Even after all the preview excitement, and the hour-long wait on line to see “the last da Vinci” (because it really is the last painting in private hands, and remains in private hands as far as anybody knows), when the bidding for Leonardo da Vinci’s extraordinary painting Salvator Mundi finally topped out at $400 million, it was a huge surprise. The crowd in the sales room loudly and almost in unison let out an “oh wow.”
The phone bid on the now-historic Lot number 9 was taken by auctioneer Jussi Pylkkänen, Christie’s Global President, after a brisk but competitive 20 minutes that boiled down to just two bidders. They pushed each other (at one point, leaping from $332 million to $350 million and then from $370 million to $400 million, which won it). Christie’s co-chairman Alex Rotter took the winning bid on the phone, and later commented that there was “no chit chat – it was very businesslike.”
The final price with fees was $450,312,500, more than half of the sale total ($785,942,250). What made the auction all the more bizarre, and memorable, was that this was Christie’s Postwar and Contemporary sale, and the story behind why the Leonardo was included is one of the fascinating twists in a long saga.
What does a singular occurrence of this magnitude really mean? Let’s start with the work itself. I was among the 30,000-plus viewers who saw the work, which toured the Christie’s showrooms in Hong Kong, London, San Francisco and Rockefeller Center. On the final three days before it was taken down at noon on Wednesday for the sale it drew an audience that was willing to wait in the cold for more than an hour for their ten minutes or so before it. When we entered the darkened gallery at last, we were greeted by an El Greco portrait of St. Francis and the seemingly endless, crepuscular Sixty Last Suppers by Andy Warhol. It soared to a record $60,875,000 in the same sale.
At the end of the gallery, illuminated by a cone of warm-toned light, was the da Vinci, separated from the viewer by a precautionary boundary rope. Nothing about the painting was a disappointment, even with the knowledge that it was by the master. There along the eyes and the hands was the legendary sfumato—the maestro had even used his own thumb to smudge a passage over one eye. I was captivated by the orb at the lower right which seemed preternaturally delicate and perfect. I could have stared at it for hours but the line had to move. The re-discovered, and completely restored after some godawful overpainting that concealed its identity for centuries, work is an absolute masterpiece. Whether the price or the number of visitors is some kind of measure of the impact a work of art can have upon the imagination is not for me to say. All I know is that I came out and immediately tried to tell everybody I care about (friends, former students, artists) that they had to make an effort to see it before it vanished into the hands of some Russian oiligarch or Chinese energy baron.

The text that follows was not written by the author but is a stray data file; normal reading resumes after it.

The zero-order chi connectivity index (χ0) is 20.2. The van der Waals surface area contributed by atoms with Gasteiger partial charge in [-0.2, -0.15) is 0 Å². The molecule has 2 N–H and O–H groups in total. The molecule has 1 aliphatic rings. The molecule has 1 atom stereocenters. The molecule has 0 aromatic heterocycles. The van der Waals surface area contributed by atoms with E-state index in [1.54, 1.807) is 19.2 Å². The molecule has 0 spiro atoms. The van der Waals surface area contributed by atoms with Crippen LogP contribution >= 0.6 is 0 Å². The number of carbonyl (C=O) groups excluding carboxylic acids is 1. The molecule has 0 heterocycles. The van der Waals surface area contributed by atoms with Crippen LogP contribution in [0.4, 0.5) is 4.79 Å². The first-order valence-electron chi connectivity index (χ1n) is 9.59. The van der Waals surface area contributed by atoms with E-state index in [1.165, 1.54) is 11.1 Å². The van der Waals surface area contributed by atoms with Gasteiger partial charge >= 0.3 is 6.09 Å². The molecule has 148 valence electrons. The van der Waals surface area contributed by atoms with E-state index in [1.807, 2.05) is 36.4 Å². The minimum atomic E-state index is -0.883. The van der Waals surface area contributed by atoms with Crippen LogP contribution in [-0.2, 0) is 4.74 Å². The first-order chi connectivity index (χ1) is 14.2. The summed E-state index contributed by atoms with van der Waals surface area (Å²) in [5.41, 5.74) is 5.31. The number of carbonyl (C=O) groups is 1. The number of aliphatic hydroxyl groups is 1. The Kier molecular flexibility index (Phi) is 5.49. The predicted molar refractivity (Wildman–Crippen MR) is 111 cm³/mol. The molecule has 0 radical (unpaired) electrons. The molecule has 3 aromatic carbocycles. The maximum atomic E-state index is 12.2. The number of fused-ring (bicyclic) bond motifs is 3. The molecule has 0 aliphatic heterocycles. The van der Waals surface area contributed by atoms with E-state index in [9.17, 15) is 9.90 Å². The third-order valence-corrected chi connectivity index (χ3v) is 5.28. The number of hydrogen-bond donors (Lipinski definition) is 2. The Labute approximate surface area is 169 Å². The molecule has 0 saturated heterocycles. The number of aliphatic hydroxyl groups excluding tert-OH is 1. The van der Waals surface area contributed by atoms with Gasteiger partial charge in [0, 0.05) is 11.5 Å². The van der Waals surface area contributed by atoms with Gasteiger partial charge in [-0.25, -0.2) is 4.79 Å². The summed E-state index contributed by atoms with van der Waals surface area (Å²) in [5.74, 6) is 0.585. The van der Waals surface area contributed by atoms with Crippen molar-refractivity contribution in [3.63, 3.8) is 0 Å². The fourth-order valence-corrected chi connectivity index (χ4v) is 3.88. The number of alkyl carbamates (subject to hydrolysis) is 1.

For insiders who watch the rise and fall of star experts and auctioneers from season to season, the big winner was Loic Gouzer, the auction house’s Co-Chairman Post-War and Contemporary Art, whose story is fast becoming the company’s secret weapon. He pals around with the other Leo (di Caprio) among many other movie stars and is fast turning into the hipster version of the former charmer-in-chief Christopher Burge. It was Gouzer’s gutsy call to jam the da Vinci into the Contemporary sale. The risks were considerable, including the inevitable questions about authenticity and provenance. Critic Jerry Salz is on the record saying he is certain the work is not authentic. Longtime collector and Contemporary art expert Asher Edelman said to me after the auction, “The most prevalent comment around the art world is that it should have been in the Contemporary sale as it has been totally repainted over the past ten years.” Another avid collector who is about to publish his book on the passion for buying art, Harvey Manes, commented: “Notwithstanding that it is a fabulous painting, it is incredible to me that a painting that sold for $90 in 1958, and then $10,000 in 2005, has now become the most expensive artwork ever. Whomever did the restoration should be congratulated and share in the huge profit. I hope 20 years from now they still consider this painting a da Vinci, otherwise a lot of people will be terribly disappointed.”
As Gouzer commented after the sale, “We toured Leonardo da Vinci’s Salvator Mundi around the world, and at every stop crowds of people were drawn to this painting, wanting to stand in front of the picture and experience it in person. Salvator Mundi evokes joy, ecstasy, anger, awe — it just touches every emotion. Even for me, it is very difficult to pinpoint what it is that makes this painting so poignant, you cannot comprehend the mystery of Leonardo. That is the magic of his work. Bidders from all around the world recognized this elusive and mesmerizing quality, and competed passionately to acquire this work in what was surely a once in a lifetime opportunity.”
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